You are only 16 days old, and virtually everything about you is still a mystery. Are you smart? Are you strong? Are you lucky? Already my love for you is more intense than I thought possible -- and yet I know almost as little about you as you know about me.
I have no idea what color your eyes will be, or when you will speak your first word, or which of your parents you will more closely resemble. I don't even know when you'll next need to be nursed.
But I do know what I want you to be when you grow up.
I want you to be good.
Oh, my beautiful little son, I have such hopes for you. I hope you will love words and be quick with numbers and have a knack for science. I hope you will make good grades in school and make good money when you work. I hope you'll be handy with tools like your mother and better at playing piano than your father. I hope you will visit foreign lands, memorize great poems, form fast friendships, read many books. I hope you develop talents others will admire, acquire authority others will respect, and have a winning personality others will love.
But what I care about most is not your success or wealth or popularity. What I care about most is your goodness. Whatever else people may think of you, I want them to know you first and foremost as a decent and ethical person.
For what this world badly needs is more decent and ethical people.
You have made your appearance at the tail end of a century that has broken every record for evil and cruelty. Our era, with its world wars and gulags and killing fields, with its rape camps and drug gangs and child pornographers, has collapsed forever the illusion that there is a limit to the atrocities of which human beings are capable. And for human atrociousness there is no cure -- except the cultivation of human goodness.
You have spent your first 16 days in a cocoon of love and safety. But don't be fooled. Outside your cocoon, the world can be a dangerous and hateful place.
Last week, as you were circumcised at your bris, your father's father cradled you -- his 12th grandchild -- in his arms. On one of those arms is tattooed a blue number: A-10502. That number came from a place called Auschwitz. In time you will learn for yourself just what transpired at Auschwitz. But this much I can tell you now: Auschwitz is what happens when parents don't train their children in goodness.
And make no mistake: Goodness takes training. Nobody is born naturally good -- not even you, innocent as you are. Nobody is born naturally evil, either -- not even the people who tattooed your grandfather. Human beings start out with little more than drives and appetites, some inclining them to good, others tugging them toward evil. Your mother and I will have to work at cultivating your good tendencies -- and work even harder at suppressing your bad ones. If we raise you well, you will grow to be kind, honest, and moral. You will have integrity and character. You will not treat others as you would wish them not to treat you. You will know the meaning of right and wrong and be able to choose between them.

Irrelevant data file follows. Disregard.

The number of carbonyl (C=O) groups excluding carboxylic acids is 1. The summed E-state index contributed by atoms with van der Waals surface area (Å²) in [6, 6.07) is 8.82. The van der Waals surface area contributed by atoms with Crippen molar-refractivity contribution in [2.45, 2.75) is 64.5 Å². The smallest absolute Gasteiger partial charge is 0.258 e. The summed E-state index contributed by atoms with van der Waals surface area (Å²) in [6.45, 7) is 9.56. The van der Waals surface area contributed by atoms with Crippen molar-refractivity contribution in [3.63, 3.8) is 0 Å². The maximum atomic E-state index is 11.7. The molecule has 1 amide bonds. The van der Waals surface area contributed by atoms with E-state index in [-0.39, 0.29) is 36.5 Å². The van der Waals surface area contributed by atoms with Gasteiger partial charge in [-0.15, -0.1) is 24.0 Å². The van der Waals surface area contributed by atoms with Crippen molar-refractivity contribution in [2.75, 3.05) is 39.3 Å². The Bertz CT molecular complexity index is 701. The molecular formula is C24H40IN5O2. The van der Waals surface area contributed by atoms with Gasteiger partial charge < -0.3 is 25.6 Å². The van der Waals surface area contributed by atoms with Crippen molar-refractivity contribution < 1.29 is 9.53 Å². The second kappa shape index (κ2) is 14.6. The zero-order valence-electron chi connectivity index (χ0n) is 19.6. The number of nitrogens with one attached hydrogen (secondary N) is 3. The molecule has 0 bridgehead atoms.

But your parents can only do so much. We would walk through fire for you, Caleb, but ultimately you must do the work of shaping your character. Do you know where the term ``character'' comes from? It derives from the Greek ``charassein,'' meaning to sharpen or engrave. Morality and integrity have to be honed and practiced, etched into your nature, one good deed at a time. And just wait until you find out how stubborn and unyielding your nature can be! As you will discover, nothing in this life requires more strength than self-discipline. As the Jewish sage Ben Zoma famously said: ``Who is mighty? He who can conquer his inclinations.''
For thousands of years, Caleb, our people have been taught that nothing matters more than being good. Not riches, not fame, not education, not success. ``What does God require of thee,'' the prophet Micah pleaded long ago, ``but to do justice, and to love kindness, and to walk humbly with thy God?''
When you are a little older, I will teach you about Rabbi Akiva, a towering figure of the 2nd century. He lived an exemplary and amazing life before dying a courageous martyr's death. Rabbi Akiva said that of all the rules and commandments in the Bible, none is more important than Leviticus 19:18: ``Love thy neighbor as thyself.''
It isn't an easy rule to live by. The temptation to do the wrong thing to your neighbor, or to look the other way when the wrong thing is being done, can be powerful. Many times I fall short myself. But just as I hope you will surpass me in wealth and attainment and learning, I hope you will surpass me in good works and upright character.
You are so tiny, little one. You have so much growing to do. As I cradle you in my arms or watch you sleep in your crib, I pray that life brings you vigor and health, delight and fortune. Like every parent, I want you to do well. But more than anything else, I want you to do good.
Sixteen days ago, you entered this world. One day -- far in the future, I hope -- you will leave it. If I could wish for only one thing, it would be this: that you leave it better than you found it.